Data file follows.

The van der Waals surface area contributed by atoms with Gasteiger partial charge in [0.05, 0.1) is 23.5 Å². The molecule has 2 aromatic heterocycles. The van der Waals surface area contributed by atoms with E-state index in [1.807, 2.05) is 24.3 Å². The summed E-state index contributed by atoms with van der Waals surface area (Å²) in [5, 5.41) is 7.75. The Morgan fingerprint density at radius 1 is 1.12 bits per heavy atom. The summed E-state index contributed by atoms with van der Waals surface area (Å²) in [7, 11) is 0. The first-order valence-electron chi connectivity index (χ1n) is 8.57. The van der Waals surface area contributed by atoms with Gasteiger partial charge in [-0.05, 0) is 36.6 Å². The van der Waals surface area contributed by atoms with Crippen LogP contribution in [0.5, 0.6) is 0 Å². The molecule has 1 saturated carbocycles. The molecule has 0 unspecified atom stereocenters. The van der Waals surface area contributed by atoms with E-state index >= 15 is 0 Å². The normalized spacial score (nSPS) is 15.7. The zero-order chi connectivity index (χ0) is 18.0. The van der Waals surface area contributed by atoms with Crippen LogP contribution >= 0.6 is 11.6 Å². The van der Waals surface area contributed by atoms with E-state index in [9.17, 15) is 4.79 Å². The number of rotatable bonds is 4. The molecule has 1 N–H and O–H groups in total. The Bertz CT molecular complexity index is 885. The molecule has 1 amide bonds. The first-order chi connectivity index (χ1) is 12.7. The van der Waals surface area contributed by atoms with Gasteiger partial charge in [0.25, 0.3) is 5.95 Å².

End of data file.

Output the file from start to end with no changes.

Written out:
The van der Waals surface area contributed by atoms with Gasteiger partial charge in [0.05, 0.1) is 23.5 Å². The molecule has 2 aromatic heterocycles. The van der Waals surface area contributed by atoms with E-state index in [1.807, 2.05) is 24.3 Å². The summed E-state index contributed by atoms with van der Waals surface area (Å²) in [5, 5.41) is 7.75. The Morgan fingerprint density at radius 1 is 1.12 bits per heavy atom. The summed E-state index contributed by atoms with van der Waals surface area (Å²) in [7, 11) is 0. The first-order valence-electron chi connectivity index (χ1n) is 8.57. The van der Waals surface area contributed by atoms with Gasteiger partial charge in [-0.05, 0) is 36.6 Å². The van der Waals surface area contributed by atoms with Crippen LogP contribution in [0.5, 0.6) is 0 Å². The molecule has 1 saturated carbocycles. The molecule has 0 unspecified atom stereocenters. The van der Waals surface area contributed by atoms with E-state index >= 15 is 0 Å². The normalized spacial score (nSPS) is 15.7. The zero-order chi connectivity index (χ0) is 18.0. The van der Waals surface area contributed by atoms with Crippen LogP contribution >= 0.6 is 11.6 Å². The van der Waals surface area contributed by atoms with E-state index in [9.17, 15) is 4.79 Å². The number of rotatable bonds is 4. The molecule has 1 N–H and O–H groups in total. The Bertz CT molecular complexity index is 885. The molecule has 1 amide bonds. The first-order chi connectivity index (χ1) is 12.7. The van der Waals surface area contributed by atoms with Gasteiger partial charge in [0.25, 0.3) is 5.95 Å².